Civil Action No. 5:09-175-JMH.
October 22, 2009
MEMORANDUM OPINION AND ORDER
This matter is before the Court upon Defendant's Motion to Dismiss [Record No. 6]. Plaintiff has filed a Response [Record No. 9] stating her opposition to Defendant's Motion and requesting, in the alternative, that she be granted leave to file an amended complaint. Defendant has filed a Reply [Record No. 13] in further support of its Motion to Dismiss and made a Response [Record No. 14], objecting to Defendant's request for leave to file an amended complaint. Finally, Plaintiff has filed a Motion for Leave to File Response to Defendant's Reply to Defendants Motion to Dismiss and to File Transcript of Commission Hearing in the Record [Record No. 16]. The Court being sufficiently advised, these motions are now ripe for decision.
I. Plaintiff's Motion for Leave to File Response to Defendant's Reply to Defendants Motion to Dismiss and to File Transcript of Commission Hearing in the Record
The Local Rules of this Court do not provide for filing a "sur-reply," and this Court is loathe to extend leave to do so except in the most unusual of circumstances. In this instance, the Court has carefully considered Plaintiff's Motion and reviewed the tendered sur-reply only to find that her proposed pleading does not address any argument raised in Defendant's Reply. Further, the rationale for Plaintiff's request to file the transcript of the Commission Hearing in the record is not clear to the Court, and, frankly, the Court can discern no useful reason to include that document in the record of this matter at this time. Accordingly, Plaintiff's Motion for Leave to File Response to Defendant's Reply and to File Transcript of Commission Hearing in the Record is not well taken and shall be denied.
II. Defendant's Motion to Dismiss
A. Standard of Review
A motion to dismiss pursuant to Fed.R.Civ.P. 12(b)(6) tests the sufficiency of a plaintiff's complaint. The Court views the complaint in the light most favorable to the plaintiff and "must accept as true `well-pleaded facts' set forth in the complaint." PR Diamonds, Inc. v. Chandler, 364 F.3d 671, 680 (6th Cir. 2004) (quoting Morgan v. Church's Fried Chicken, 829 F.2d 10, 12 (6th Cir. 1987)). Accordingly, the background set forth below has been taken from the averments in Plaintiff's Complaint, and the Court accepts these averments as true for the purposes of evaluating Defendant's Motion to Dismiss.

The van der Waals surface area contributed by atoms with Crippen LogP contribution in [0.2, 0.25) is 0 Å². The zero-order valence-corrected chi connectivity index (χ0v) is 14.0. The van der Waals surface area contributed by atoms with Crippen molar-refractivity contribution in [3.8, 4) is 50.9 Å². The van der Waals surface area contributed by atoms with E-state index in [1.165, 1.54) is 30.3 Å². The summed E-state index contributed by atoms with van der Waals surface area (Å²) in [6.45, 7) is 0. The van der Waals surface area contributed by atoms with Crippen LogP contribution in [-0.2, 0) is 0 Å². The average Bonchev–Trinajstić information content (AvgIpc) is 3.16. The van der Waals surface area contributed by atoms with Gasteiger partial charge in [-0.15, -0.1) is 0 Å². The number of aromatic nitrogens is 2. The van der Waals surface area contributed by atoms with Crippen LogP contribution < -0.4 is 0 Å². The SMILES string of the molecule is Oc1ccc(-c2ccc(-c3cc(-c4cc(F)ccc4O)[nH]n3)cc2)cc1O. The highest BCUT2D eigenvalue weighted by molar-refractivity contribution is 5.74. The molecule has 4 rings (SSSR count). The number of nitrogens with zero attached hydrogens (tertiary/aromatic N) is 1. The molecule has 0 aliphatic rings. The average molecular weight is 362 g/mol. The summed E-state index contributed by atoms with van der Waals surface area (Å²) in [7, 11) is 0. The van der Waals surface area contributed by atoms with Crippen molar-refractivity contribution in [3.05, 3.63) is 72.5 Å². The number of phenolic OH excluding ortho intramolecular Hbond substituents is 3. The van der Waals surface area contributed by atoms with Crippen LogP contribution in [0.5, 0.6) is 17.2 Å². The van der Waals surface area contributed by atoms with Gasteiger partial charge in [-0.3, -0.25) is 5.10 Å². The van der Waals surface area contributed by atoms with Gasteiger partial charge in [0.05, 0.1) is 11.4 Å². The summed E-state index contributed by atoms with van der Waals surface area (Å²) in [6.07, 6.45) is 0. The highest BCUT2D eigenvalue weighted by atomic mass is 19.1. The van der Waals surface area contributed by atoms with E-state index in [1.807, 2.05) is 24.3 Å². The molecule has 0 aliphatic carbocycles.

"A complaint must contain either direct or inferential allegations with respect to all material elements necessary to sustain a recovery under some viable legal theory." Weiner v. Klais Co., 108 F.3d 86, 88 (6th Cir. 1997). If it appears beyond doubt that the plaintiff's complaint does not state facts sufficient to "state a claim that is plausible on its face," then the claims must be dismissed. Bell Atlantic Corp. v. Twombly, 550 U.S. 544, 570 (2007); Weisbarth v. Geauga Park Dist., 499 F.3d 538, 541-42 (6th Cir. 2007); Our Lady of Bellefonte Hospital, Inc. v. Tri-State Physicians Network, Inc., No. 06-141-HRW, 2007 WL 2903231, *2 (E.D. Ky. Sept. 27, 2007).
On an unspecified date in the spring of 2008, Plaintiff made several purchases at an unidentified Wal-Mart store. As she attempted to leave the store, Plaintiff was stopped by a store employee and "restrained." At the time of the incident, Plaintiff was employed as a police officer by Defendant, but she was off-duty during her shopping trip and at the time of the "restraint." Although the Complaint does not provide any specific details, Plaintiff avers that she was physically injured during this incident by a shopping cart. Plaintiff further avers that she believed the Wal-Mart employee's actions to constitute misdemeanor criminal conduct, i.e., unlawful imprisonment. Plaintiff then displayed her police badge to the Wal-Mart employee, which she avers to be a permitted "off-duty" exercise of police authority under Defendant's policy, procedure, and rules of conduct.
Having reviewed the parties' pleadings associated with Defendant's Motion to Dismiss, the Court has come to understand that Plaintiff was approached by a Wal-Mart employee as she departed the store with her purchases in a cart and asked to show the receipt that she received upon paying for her purchases. The details of the "restraint" averred by Plaintiff are, of course, irrelevant for the purposes of this Memorandum Opinion and Order.
Plaintiff does not make any averment in her Complaint that would explain how her employer came to know of her off-duty conduct. According to Defendant, the incident came to its attention after the Wal-Mart employee made a citizen's complaint to Defendant concerning Plaintiff's off-duty behavior. Again, this is irrelevant to the Court's analysis of Defendant's Motion to Dismiss.